Archive for August 1, 2011

Windows Server 2008 provides several tools that can be used when troubleshooting Kerberos Authentication


Klist.exe: Kerberos List: This tool is installed on Windows Server 2008 domain controllers and is available for download as part of the Windows Server 2003 Resource Kit tools.


Kerberos List is a command-line tool that is used to view and delete Kerberos tickets granted to the current logon session. To use Kerberos List to view tickets, you must run the tool on a computer that is a member of a Kerberos realm.


Kerbtray.exe: Kerberos Tray: Kerberos Tray is available for download as part of the Windows Server 2003 Resource Kit tools.


Kerberos Tray is a graphical user interface tool that displays ticket information for a computer running Microsoft’s implementation of the Kerberos version 5 authentication protocols. You can view and purge the ticket cache by using the Kerberos Tray tool icon located in the notification area of the desktop. By positioning the cursor over the icon, you can view the time left until the initial TGT expires. The icon also changes in the hour before the Local Security Authority (LSA) renews the ticket.


Tokensz.exe: Kerberos Token Size: Kerberos Token Size is available for download from the Microsoft download center.


You can use Kerberos Token Size to verify if the source of the Kerberos errors stems from a maximum token size issue. The tool will simulate an authentication request and report the size of the resulting Kerberos token. The tool will also report the maximum supported size for the token.


Setspn.exe: The Setspn utility is installed on Windows Server 2008 domain controllers and is included in the Windows Server 2003 Support Tools.


The Setspn utility allows you to read, modify, and delete the Service Principal Names (SPN) directory property for an Active Directory service account. Because SPNs are security-sensitive, you can only set SPNs for service accounts if you have domain administrator privileges.


Ksetup.exe: The Ksetup utility is installed on Windows Server 2008 domain controllers and is included in the Windows Server 2003 Support Tools.


The Ksetup utility configures a client connected to a server running Windows Server 2008 to use a server running Kerberos V5. The client then uses a Kerberos V5 realm instead of a Windows Server 2008 domain.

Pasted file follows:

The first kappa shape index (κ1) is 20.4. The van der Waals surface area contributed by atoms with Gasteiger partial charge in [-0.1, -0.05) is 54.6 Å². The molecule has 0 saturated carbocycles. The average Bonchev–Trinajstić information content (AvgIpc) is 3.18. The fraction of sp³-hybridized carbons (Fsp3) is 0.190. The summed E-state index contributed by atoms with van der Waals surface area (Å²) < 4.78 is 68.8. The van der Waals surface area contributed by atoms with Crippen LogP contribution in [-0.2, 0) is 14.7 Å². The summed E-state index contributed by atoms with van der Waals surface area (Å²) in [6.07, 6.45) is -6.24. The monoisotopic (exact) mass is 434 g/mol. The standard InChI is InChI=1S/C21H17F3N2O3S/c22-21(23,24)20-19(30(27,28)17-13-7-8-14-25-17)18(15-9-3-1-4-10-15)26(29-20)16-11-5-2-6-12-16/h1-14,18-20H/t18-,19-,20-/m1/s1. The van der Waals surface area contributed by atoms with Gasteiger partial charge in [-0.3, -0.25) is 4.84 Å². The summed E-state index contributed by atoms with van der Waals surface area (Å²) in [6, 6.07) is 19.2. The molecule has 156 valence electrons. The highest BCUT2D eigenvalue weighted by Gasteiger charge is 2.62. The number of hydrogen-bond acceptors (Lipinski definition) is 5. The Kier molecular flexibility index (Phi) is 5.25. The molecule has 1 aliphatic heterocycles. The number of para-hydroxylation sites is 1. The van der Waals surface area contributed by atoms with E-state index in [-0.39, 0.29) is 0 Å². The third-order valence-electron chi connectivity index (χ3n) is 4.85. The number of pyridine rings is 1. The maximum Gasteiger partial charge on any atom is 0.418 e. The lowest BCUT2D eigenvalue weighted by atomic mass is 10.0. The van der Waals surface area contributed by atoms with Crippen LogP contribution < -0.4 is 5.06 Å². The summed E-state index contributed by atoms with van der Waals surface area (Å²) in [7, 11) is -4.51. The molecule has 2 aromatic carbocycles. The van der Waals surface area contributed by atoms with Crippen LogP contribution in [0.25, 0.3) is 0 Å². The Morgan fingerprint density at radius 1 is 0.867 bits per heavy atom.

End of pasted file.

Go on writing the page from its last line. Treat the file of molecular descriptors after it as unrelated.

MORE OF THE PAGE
Ktpass.exe: The Ktpass utility is installed on Windows Server 2008 domain controllers and is included in the Windows Server 2003 Support Tools.


The Ktpass utility is used to configure a non–Windows Server Kerberos service as a security principal in the Windows Server 2008 AD DS.


W32tm.exe: Windows Time: This tool is included in Microsoft Windows server and client operating systems.


W32tm.exe is used to configure Windows Time service settings. It can also be used to diagnose problems with the time service.


The description of how AD DS replication works applies to both intrasite and intersite replication. In both cases, the domain controllers use the same processes to optimize the replication process. However, one of the main reasons to create additional sites in AD DS is to manage replication traffic. Because all of the domain controllers within a site are assumed to be connected with fast network connections, replication between these domain controllers is optimized for maximum speed and reduced latency. However, if the replication traffic has to cross a slow network link, conserving network bandwidth is a much more significant issue. Creating multiple sites allows for this conservation of network bandwidth by enabling features such as data compression and scheduled AD DS replication.


Intrasite Replication


The primary goal for replication within a site is to reduce replication latency, that is, to make sure that all domain controllers in a site are updated as quickly as possible. To accomplish this goal, intrasite replication traffic has the following characteristics:


  • The replication process is initiated by a notification from the sending domain controller. When a change is made to the database, the sending computer notifies a destination domain controller that changes are available. The changes are then pulled from the sending domain controller by the destination domain controller using a remote procedure call (RPC) connection. After this replication is complete, the domain controller notifies another destination domain controller, which then pulls the changes. This process continues until all the replication partners have been updated.